Camp v. Home Depot-Employer Rounding Policies Under Scrutiny
The Sixth District California Court of Appeal held that despite evidence of neutrality of a rounding policy, the employer did not meet its burden of proof to show employees were properly compensated for all hours worked.
Home Depot used a time keeping system that rounded the employee’s total shift time to the nearest quarter-hour. While the system rounded, it also captured all time worked by employees to the minute.
Under the rounding practice, if the total shift time was recorded as six hours and three minutes, the time was rounded down to 6.00 hours. If the total shift time was six hours and eight minutes, the shift time was rounded up to 6.25 hours. Plaintiffs working for Home Depot in California filed a putative class action, alleging the practice resulted in failure to pay wages.
Home Depot moved for summary judgment on the ground that its practice of rounding time was neutral on its face, neutral as applied, and otherwise lawful under See’s Candy Shops, Inc. v. Superior Court (2012) 210 Cal.App.4th 889.
In support of its motion, Home Depot presented evidence that showed that for 56.6 percent of the shifts reviewed, “employees were paid for the same or a greater number of minutes than their actual work time.” The employer also argued that employees lost minutes due to rounding on less than 44 percent of the shifts. Further, “for shifts that gained minutes due to rounding, the average gain was 3.6 minutes, and on shifts that lost minutes, the average loss was 3.5 minutes.”
The trial court agreed with Home Depot and held the rounding policy was “neutral on its face and [was] used in such a manner that it will not result, over a period of time, in failure to compensate employees properly for all the time they have actually worked.” Judgment was entered in favor of Home Depot, and plaintiffs appealed.
The Appellate Court reversed. Relying on the California Supreme Court decision in Troester v. Starbucks, as well as the decision in Donohue v. AMN Services, LLC, and departing from See’s Candy, the Court held Home Depot did not meet its burden of proof that plaintiffs were properly compensated for all time worked.
In part, the Court found that California law requires employers pay for all work performed, and that there is a:
“. . . complete absence of language, in the Labor Code or in the applicable wage order, authorizing time rounding that results in the underpayment of an individual employee for all time worked, where the employer can capture and has captured the employee’s worktime in minute increments.”
The Court further noted that although rounding was developed to efficiently calculate hours worked and was useful “in some industries, particularly where time clocks are used” – it was not clear that “any efficiencies were gained by Home Depot in capturing time worked in minutes … and then rounding that time to the nearest quarter hour.”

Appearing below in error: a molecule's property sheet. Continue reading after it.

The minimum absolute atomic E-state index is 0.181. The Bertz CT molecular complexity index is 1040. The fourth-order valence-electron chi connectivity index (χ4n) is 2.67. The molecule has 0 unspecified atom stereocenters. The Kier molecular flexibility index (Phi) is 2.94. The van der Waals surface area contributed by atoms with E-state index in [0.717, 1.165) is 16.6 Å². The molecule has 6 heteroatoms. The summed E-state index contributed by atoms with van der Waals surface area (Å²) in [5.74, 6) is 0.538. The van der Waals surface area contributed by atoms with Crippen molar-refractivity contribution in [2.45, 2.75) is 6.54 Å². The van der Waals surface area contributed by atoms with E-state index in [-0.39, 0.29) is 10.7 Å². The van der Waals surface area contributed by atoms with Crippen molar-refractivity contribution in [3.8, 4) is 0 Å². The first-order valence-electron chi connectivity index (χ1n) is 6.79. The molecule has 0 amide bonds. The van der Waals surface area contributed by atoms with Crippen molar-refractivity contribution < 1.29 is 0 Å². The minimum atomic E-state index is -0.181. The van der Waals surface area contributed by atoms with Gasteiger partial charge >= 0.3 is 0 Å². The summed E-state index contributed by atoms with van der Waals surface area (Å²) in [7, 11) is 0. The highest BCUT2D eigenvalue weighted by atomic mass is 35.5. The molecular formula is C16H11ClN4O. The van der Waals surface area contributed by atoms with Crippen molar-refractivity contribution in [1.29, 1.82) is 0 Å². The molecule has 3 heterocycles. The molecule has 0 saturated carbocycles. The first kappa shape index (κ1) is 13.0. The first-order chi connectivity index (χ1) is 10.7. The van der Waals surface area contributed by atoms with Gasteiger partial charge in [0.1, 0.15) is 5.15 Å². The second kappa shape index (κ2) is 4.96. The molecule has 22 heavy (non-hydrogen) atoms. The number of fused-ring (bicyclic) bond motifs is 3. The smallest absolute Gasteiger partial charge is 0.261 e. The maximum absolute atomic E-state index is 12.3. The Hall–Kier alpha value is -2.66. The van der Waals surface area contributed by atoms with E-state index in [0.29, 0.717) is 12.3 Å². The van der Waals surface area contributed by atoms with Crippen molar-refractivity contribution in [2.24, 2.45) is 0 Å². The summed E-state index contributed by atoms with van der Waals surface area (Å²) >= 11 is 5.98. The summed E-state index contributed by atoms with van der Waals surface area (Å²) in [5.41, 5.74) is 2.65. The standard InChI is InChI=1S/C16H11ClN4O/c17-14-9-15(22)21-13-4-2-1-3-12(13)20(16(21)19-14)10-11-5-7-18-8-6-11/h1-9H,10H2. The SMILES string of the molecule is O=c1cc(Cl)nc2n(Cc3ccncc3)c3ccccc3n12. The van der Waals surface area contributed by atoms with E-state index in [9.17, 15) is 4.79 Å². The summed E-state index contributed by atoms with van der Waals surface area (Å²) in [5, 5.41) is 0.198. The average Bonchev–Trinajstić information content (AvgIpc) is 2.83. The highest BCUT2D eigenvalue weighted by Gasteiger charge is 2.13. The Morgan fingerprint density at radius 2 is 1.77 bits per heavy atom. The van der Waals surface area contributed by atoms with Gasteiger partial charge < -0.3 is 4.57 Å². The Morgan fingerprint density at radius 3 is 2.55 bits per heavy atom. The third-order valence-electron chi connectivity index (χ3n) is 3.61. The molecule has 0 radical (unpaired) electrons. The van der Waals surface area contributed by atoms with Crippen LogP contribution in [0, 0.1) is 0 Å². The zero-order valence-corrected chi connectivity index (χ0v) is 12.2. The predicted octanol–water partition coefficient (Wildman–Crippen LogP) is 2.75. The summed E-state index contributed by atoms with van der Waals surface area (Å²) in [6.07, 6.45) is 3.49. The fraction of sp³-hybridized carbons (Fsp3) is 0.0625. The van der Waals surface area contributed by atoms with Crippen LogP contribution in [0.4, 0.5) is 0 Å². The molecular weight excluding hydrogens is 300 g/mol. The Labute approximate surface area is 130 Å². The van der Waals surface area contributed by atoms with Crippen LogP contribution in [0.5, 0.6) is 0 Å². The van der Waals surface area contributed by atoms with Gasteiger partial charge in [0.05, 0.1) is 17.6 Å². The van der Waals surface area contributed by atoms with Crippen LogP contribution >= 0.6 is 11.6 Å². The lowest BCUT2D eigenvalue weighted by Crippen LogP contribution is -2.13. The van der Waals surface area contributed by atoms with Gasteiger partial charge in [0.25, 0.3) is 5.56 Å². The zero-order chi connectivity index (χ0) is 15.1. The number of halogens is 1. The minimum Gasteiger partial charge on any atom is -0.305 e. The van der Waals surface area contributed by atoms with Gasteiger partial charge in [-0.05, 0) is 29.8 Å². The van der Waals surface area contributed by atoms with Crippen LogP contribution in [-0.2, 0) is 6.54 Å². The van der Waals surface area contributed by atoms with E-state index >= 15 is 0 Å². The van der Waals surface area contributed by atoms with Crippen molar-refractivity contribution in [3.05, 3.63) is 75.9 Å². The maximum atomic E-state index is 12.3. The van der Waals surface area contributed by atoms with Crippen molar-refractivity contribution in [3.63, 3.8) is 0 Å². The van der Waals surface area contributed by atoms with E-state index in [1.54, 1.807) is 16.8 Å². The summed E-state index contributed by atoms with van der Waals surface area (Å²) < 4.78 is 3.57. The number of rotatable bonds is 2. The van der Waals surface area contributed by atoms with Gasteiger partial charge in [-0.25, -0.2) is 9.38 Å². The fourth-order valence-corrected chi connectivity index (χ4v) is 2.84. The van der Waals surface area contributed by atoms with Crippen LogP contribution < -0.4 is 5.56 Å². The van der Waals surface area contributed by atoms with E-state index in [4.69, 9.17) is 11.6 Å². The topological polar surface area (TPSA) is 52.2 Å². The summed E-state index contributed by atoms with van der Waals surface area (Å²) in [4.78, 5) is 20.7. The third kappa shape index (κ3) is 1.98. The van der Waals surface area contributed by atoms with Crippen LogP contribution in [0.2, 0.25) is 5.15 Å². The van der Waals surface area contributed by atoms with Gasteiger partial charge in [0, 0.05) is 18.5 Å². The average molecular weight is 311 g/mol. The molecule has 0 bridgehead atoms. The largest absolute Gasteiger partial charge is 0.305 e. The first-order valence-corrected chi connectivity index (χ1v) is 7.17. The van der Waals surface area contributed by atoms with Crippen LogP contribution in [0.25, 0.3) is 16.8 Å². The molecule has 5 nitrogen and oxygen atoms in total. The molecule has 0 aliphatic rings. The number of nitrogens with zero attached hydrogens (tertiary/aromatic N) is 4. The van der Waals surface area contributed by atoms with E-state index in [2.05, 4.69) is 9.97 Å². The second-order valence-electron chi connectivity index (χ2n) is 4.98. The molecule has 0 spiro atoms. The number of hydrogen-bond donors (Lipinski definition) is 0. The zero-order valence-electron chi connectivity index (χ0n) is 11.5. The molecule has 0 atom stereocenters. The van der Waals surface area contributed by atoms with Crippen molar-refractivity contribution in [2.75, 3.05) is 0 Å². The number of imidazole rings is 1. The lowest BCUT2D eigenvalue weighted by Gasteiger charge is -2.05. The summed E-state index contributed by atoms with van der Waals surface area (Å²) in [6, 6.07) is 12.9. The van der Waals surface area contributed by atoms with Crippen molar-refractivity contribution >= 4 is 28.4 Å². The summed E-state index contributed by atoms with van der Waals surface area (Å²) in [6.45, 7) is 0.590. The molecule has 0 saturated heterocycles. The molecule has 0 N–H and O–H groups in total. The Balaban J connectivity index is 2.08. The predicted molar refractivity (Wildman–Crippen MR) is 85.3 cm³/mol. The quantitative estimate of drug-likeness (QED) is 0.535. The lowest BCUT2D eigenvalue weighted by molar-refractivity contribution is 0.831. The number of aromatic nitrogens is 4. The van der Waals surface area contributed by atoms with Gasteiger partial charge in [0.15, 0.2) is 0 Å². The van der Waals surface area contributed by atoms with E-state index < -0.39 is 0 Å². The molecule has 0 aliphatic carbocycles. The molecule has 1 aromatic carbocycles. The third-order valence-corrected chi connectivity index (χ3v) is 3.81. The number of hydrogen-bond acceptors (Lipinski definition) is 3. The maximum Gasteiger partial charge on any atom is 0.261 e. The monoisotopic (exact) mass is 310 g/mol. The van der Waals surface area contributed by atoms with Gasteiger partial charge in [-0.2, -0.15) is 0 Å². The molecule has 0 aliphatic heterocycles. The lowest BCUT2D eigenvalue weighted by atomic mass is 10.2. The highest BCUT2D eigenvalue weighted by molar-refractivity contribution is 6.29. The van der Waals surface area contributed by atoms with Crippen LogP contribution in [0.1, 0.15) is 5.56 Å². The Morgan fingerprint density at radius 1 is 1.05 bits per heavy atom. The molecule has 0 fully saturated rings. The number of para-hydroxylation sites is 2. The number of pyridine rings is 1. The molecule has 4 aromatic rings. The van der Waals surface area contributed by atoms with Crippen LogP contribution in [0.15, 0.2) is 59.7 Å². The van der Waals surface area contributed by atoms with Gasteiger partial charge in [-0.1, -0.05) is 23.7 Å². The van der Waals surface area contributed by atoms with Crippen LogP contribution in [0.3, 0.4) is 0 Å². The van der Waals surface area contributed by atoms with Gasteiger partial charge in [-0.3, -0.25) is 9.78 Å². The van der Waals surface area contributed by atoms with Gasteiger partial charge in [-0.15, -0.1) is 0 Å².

Home Depot’s argument that rounding made it easier “to produce verifiable wage statements” and produce “a pay stub that [was] easier for employees to decipher” was also rejected by the Court as the employer did not identify any California law “that privileges arithmetic simplicity over-paying employees for all time worked.”
As a closing remark, the Court invited the California Supreme Court to examine the validity of the rounding practice:
- “. . .where the employer can capture and has captured all the minutes an employee has worked and then applies a quarter-hour rounding policy” and
- “. . . to provide guidance on the propriety of time rounding by employers, especially in view of the ‘technological advances’ that now exist which ‘help employers to track time more precisely’.”
What Should Employers Conclude?
Employers who can track employee time to the minute shouldn’t use rounding methods. Those who must use rounding should confirm company policy ensures employees are compensated for all time worked. While the holding in Camp v. Home Depot is questionable since it departs from See’s Candy, employers can expect plaintiffs to cite this decision in rounding cases.
Specifically, See’s Candy held that a neutrally applied rounding practice “is proper under California law because its net effect is to permit employers to efficiently calculate hours worked without imposing any burden on employees.” See’s Candy Shops, 210 Cal.App.4th at 903. The Legislature, the Division of Labor Standards Enforcement, or the California Supreme Court, may also weigh-in.
Nicholas Kanter and Tal Burnovski Yeyni defend employers in California facing wage and hour and other employment related claims.